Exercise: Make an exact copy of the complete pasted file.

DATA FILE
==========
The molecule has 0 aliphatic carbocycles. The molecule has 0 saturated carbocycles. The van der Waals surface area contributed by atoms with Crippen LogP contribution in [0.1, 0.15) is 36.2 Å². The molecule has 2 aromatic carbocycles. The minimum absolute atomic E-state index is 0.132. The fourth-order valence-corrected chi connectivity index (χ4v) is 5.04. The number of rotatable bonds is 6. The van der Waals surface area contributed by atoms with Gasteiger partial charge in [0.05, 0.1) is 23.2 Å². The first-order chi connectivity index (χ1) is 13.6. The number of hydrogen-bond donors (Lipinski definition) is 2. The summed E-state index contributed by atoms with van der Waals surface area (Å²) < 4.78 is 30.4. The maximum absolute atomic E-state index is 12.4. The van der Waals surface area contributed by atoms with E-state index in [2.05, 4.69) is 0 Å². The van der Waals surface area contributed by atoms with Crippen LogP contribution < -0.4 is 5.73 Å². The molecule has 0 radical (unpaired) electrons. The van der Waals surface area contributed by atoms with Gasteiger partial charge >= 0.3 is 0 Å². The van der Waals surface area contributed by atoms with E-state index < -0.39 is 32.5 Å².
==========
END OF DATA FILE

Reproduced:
The molecule has 0 aliphatic carbocycles. The molecule has 0 saturated carbocycles. The van der Waals surface area contributed by atoms with Crippen LogP contribution in [0.1, 0.15) is 36.2 Å². The molecule has 2 aromatic carbocycles. The minimum absolute atomic E-state index is 0.132. The fourth-order valence-corrected chi connectivity index (χ4v) is 5.04. The number of rotatable bonds is 6. The van der Waals surface area contributed by atoms with Gasteiger partial charge in [0.05, 0.1) is 23.2 Å². The first-order chi connectivity index (χ1) is 13.6. The number of hydrogen-bond donors (Lipinski definition) is 2. The summed E-state index contributed by atoms with van der Waals surface area (Å²) < 4.78 is 30.4. The maximum absolute atomic E-state index is 12.4. The van der Waals surface area contributed by atoms with E-state index in [2.05, 4.69) is 0 Å². The van der Waals surface area contributed by atoms with Crippen LogP contribution < -0.4 is 5.73 Å². The molecule has 0 radical (unpaired) electrons. The van der Waals surface area contributed by atoms with Gasteiger partial charge >= 0.3 is 0 Å². The van der Waals surface area contributed by atoms with E-state index < -0.39 is 32.5 Å².